May 13, 2011

My last post & current thoughts...

So, Blogger (the platform this blog is published on) apparently had some major issues and had to remove any posts made in the last couple of days. Consequently my last blog post, in which I had a fair old rant at PokerStars, was removed. This morning I was absolutely bricking it because I wasn't aware of the technical issues, so I thought the only explanation must be that I had said something libellous, and the PokerStars solicitors had been in touch with Blogger! My girlfriend won't thank me for that piece of laundry!

I'd already been thinking that perhaps I'd gone a bit too far in my judgements on PokerStars' meddling with SNGs. Though I do think all the points I made are valid, at the end of the day, they are their own mistakes to make. Yes, I am a paying customer, and have every right to criticize, but I am also very lucky to be able to earn a comfortable living by playing poker on their website, and if I wasn't able to play there it's very likely I would make less money for me and my family. Isn't there a saying about biting the hand that feeds you?

Also, whilst I am complaining bitterly about decisions made in relation to SNG changes, I'm probably not giving the site as a whole a fair rap. PokerStars is clearly still the nuts when it comes to software (and continuous improvements to their software) customer service (the way they have handled things since Black Friday has been admirable, though clearly it might have been advisable not to commit alleged fraud in the first place!), and amongst other things, it is the only place you can realistically grind MTT SNGs.

Nevertheless, it remains true that PokerStars have handled things extremely badly recently in regard to SNGs. If they weren't going to follow through with their promise to decrease rake, why tell people they were going to in the first place? To go one step further and increase it (in the games with the highest traffic) was just plain mean. Furthermore trying to BS us that the rake changes represented a rake decrease, twice, was hugely insulting.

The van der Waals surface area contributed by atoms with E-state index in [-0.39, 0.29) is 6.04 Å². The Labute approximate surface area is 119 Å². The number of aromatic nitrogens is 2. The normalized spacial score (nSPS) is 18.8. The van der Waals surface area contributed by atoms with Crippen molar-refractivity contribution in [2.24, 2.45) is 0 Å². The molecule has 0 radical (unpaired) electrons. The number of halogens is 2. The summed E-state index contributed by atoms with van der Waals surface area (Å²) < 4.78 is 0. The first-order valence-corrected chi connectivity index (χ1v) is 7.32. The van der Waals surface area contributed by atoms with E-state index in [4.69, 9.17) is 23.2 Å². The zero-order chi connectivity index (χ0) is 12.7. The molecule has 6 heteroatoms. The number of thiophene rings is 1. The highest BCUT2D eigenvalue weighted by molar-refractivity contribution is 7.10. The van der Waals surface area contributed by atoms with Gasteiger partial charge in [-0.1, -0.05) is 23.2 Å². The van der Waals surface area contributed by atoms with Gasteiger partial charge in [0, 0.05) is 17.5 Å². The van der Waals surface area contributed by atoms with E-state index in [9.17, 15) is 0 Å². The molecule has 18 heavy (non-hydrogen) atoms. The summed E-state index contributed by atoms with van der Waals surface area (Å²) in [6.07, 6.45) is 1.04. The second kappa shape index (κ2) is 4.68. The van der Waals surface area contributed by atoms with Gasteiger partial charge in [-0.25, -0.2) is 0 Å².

PokerStars have made lots of other mistakes (discussed here) in the last week (as comically derided in this 2+2 post), but to their credit, at least they are clearing them up one by one, and they do seem to be paying attention to the feedback given to them by players on 2+2. It does seem rather unnecessary to have lost a week of play because of the mess that was created though. Still, personally I can go to playing my $20-$100 18-mans quite happily, with the structure now back to how it was originally (except for an extra level at 150/300(25) which seems a reasonable addition). Of course if I were a $6.50 or $16 player, I would have had to leave the word 'happily' out.

Thankfully it seems that the un-rounded buy-in amounts are now in the process of being changed, reflected by the changes to micro-stakes games which were implemented today. Soon, only one issue will remain, it is the most important; rake. I really hope PokerStars lose the attitude they have taken towards rake, and take the opporunity to readdress it when they adjust the buy-ins as they have for the micro-stakes. Unfortunately, the stubbornness that was evident in PokerStars' response to the backlash suggests they might not be willing to.

It's one of those situations where you are sure you are right, but you can't seem to get that point across successfully, no matter how many well articulated blog posts you write! It's a bit like trying to convince your parents they should no longer pay for gas and electricity separately, but they still choose to do it. You know it would save them money to get a dual-bill, truthfully they know it as well, but even though they can't give you a good reason to stick to their guns, they still do.

My argument is quite simple. If you reduce the rake, then games become more profitable. This encourages people to play more, and the winners are more likely to earn enough money from the games, allowing them move up in stakes. Although you would be directly reducing the immediate rake per game, it would be more than made up for by the increase in traffic that would result.